Hellfire – The Hunchback of Notre Dame

d-frollo-hell-2

So I recently re-watched The Hunchback of Notre Dame and I really wanted to talk about Frollo, the main villain. Being a classic Disney cartoon, almost all the characters can and will sing, and by far my most favourite song in the entire movie is Hellfire, sung by the villain. Here is a YouTube video for reference, and here are the lyrics, with the Priests’ lyrics in italics and their translation in parentheses:

Confiteor Deo Omnipotenti (I confess to God almighty)
Beatae Mariae semper Virgini (To blessed Mary ever Virgin)
Beato Michaeli archangelo (To the blessed archangel Michael)
Sanctis apostolis omnibus sanctis (To the holy apostles, to all the saints)

Beata Maria
You know I am a righteous man
Of my virtue I am justly proud

Et tibit Pater (And to you, Father)

Beata Maria
You know I’m so much purer than
The common, vulgar, weak, licentious crowd

Quia peccavi nimis (That I have sinned)

Then tell me, Maria
Why I see her dancing there
Why her smold’ring eyes still scorch my soul

Cogitatione (In thought)

I feel her, I see her
The sun caught in raven hair
Is blazing in me out of all control

Verbo et opere (In word and deed)

Like fire
Hellfire
This fire in my skin
This burning
Desire
Is turning me to sin
It’s not my fault

Mea culpa (Through my fault)

I’m not to blame

Mea culpa (Through my fault)

It is the gypsy girl
The witch who sent this flame

Mea maxima culpa (Through my most grievous fault)

It’s not my fault

Mea culpa (Through my fault)

It’s in God’s plan

Mea culpa (Through my fault)

He made the devil so much
Stronger than a man

Mea maxima culpa (Through my most grievous fault)

Protect me, Maria
Don’t let this siren cast her spell
Don’t let her fire sear my flesh and bone
Destroy Esmeralda
And let her taste the fires of hell
Or else let her be mine and mine alone

“Minister Frollo, the gypsy has escaped”

“What?”

“She’s no longer in the cathedral. She’s gone”

“But how? I- Never mind. Get out, you idiot
I’ll find her. I’ll find her if I have to burn down all of Paris!”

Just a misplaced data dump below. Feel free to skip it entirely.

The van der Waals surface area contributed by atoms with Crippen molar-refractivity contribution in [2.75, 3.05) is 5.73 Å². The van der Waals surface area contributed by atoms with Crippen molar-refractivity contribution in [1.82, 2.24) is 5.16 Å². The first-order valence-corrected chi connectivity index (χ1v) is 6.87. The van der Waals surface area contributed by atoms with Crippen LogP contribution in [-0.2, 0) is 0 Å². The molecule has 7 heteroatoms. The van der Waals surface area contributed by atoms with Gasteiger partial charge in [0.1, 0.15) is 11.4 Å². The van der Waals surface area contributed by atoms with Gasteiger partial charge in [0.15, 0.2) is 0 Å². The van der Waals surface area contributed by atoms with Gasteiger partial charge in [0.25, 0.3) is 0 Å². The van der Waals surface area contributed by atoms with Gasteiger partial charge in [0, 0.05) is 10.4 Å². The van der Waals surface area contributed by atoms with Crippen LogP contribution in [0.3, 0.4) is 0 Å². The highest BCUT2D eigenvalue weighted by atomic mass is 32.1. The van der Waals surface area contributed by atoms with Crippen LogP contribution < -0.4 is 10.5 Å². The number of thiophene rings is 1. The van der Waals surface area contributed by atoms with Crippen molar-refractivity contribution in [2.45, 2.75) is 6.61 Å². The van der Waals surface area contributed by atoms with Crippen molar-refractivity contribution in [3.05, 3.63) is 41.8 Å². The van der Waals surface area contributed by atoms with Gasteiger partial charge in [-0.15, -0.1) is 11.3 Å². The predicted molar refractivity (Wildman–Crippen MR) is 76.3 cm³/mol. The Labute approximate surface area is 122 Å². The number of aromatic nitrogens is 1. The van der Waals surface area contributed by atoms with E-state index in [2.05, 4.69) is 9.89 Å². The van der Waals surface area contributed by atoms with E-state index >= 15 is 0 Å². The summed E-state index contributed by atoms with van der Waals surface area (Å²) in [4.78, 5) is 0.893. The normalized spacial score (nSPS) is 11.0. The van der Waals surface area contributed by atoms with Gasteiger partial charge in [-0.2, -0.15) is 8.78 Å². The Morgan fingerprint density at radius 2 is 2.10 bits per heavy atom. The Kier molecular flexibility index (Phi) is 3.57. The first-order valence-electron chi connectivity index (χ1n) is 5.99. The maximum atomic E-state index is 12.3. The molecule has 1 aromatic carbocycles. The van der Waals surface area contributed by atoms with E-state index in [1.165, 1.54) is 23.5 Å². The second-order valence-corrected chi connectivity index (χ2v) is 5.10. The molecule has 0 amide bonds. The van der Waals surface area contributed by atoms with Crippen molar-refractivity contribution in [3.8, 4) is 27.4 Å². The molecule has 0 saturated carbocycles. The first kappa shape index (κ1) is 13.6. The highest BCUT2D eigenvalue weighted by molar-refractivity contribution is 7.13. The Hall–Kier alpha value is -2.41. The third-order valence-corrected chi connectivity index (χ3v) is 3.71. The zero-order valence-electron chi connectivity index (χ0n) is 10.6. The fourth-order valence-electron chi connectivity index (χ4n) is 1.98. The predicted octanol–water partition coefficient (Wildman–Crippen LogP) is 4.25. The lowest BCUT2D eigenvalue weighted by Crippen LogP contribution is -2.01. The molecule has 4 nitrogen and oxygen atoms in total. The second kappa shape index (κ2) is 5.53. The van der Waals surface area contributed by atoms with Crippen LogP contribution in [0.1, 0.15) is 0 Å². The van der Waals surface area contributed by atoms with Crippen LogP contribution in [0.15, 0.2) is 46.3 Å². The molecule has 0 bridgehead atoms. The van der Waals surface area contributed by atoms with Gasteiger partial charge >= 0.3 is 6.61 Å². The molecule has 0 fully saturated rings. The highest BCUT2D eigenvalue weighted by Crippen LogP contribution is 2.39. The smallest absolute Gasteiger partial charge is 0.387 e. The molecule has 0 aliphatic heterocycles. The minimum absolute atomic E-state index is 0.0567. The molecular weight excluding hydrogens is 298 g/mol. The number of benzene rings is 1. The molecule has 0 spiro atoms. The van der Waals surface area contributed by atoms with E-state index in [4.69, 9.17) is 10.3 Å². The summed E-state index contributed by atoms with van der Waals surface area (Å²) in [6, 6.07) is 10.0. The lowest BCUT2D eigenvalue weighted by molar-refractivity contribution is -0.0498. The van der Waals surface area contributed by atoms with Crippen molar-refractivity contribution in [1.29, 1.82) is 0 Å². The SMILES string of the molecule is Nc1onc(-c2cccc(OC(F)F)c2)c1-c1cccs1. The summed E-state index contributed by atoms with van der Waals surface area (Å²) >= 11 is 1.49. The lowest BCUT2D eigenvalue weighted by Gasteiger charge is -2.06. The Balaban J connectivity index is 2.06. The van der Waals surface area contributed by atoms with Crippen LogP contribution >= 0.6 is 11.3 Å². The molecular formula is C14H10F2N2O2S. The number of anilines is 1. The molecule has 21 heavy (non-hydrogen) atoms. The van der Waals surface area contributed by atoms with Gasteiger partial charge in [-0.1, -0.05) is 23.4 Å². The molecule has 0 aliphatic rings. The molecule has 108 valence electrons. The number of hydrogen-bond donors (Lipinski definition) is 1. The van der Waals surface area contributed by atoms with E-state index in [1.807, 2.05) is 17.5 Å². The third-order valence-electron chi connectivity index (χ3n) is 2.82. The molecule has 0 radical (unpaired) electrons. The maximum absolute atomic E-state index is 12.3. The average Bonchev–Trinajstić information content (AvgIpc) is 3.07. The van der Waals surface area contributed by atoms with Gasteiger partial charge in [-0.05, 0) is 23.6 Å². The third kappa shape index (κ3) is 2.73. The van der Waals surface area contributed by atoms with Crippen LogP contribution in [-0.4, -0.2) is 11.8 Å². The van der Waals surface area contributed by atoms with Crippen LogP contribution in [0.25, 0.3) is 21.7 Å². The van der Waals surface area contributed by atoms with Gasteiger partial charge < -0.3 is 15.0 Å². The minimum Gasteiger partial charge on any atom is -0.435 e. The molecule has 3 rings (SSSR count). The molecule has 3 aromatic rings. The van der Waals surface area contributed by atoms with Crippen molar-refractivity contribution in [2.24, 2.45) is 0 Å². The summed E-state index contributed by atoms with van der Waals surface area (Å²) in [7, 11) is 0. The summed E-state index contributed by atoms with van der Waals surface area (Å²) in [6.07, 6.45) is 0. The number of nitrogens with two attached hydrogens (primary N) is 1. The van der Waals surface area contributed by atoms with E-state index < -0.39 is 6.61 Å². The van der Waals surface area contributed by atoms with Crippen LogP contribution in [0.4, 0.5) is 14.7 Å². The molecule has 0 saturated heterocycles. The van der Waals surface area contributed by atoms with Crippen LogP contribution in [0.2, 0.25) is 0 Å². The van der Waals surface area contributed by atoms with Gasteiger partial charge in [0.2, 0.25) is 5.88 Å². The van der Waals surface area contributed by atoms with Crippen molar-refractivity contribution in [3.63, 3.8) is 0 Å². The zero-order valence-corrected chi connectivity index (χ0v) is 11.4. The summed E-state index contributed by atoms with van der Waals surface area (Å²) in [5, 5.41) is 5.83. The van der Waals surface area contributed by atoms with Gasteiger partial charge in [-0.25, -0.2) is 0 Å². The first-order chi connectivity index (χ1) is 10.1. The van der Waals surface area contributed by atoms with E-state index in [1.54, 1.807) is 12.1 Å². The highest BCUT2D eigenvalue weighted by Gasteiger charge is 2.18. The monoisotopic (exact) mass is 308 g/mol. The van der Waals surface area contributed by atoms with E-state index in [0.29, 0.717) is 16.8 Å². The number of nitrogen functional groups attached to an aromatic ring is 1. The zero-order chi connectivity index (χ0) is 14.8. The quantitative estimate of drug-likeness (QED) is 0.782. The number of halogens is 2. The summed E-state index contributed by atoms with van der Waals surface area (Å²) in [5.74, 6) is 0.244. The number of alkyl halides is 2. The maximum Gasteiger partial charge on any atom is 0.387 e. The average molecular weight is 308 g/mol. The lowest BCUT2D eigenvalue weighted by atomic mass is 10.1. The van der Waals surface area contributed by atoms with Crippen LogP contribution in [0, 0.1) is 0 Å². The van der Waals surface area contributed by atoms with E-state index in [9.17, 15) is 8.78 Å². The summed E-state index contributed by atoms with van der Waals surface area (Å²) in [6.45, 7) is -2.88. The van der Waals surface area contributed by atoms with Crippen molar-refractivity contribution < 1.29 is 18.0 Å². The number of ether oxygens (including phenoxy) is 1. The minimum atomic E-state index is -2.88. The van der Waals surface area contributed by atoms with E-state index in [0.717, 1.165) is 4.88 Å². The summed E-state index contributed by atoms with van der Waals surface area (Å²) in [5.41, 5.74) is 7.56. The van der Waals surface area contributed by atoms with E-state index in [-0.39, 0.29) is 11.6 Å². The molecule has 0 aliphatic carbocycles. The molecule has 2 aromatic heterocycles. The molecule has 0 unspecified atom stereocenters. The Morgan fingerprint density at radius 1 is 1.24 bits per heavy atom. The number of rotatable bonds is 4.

Hellfire
Dark fire
Now gypsy, it’s your turn
Choose me or
Your pyre
Be mine or you will burn

Kyrie Eleison (Lord have mercy)

God have mercy on her

Kyrie Eleison (Lord have mercy)

God have mercy on me

Kyrie Eleison (Lord have mercy)

But she will be mine
Or she will burn!

Marvel at those lyrics for a minute. Perhaps this was intentional, perhaps not, but I noticed a few things about this song that really impressed me.

Firstly, there are priests singing in the background who set the tone in the beginning. They sing in Latin, which is symbolic of religion and Christianity. I believe the Latin parts are like his conscience, or perhaps they are the mouthpieces of God, telling him what is correct, and what he should be thinking. The song therefore opens with him preparing to confess. However, we do not understand this, nor do the common folk of that time – presumably only the religiously ordained will have understood Latin and it is up to Frollo himself to convey its meaning to the layman. So the Latin lyrics are unclear both in meaning (lack of translation) and in sound (it is part of the background music after the introduction). Likewise, the focus of the main song is Frollo’s own voice, so the priests’/his conscience’s words are mostly ignored. They are saying “…I have sinned, in thought, in word and deed, through my fault.” Frollo is at fault, he has sinned, but those thoughts are being pushed away by his physical voice and physical self.

At first, as a religious person, one can see where his ideas are coming from – we are to be righteous, everything is in God’s plan, the Devil exists to test us – but there is something very wrong in his countenance. In his very first verse, straight after saying he is righteous, he says he is “justly proud”. Surely a righteous man would not see himself as perfect. Surely he would not judge himself to be above the “common, vulgar, weak, licentious crowd,” scorning others while priding himself on his “righteousness”. Pride or vainglory is literally one of the “seven deadly sins” – this is an immediate paradox.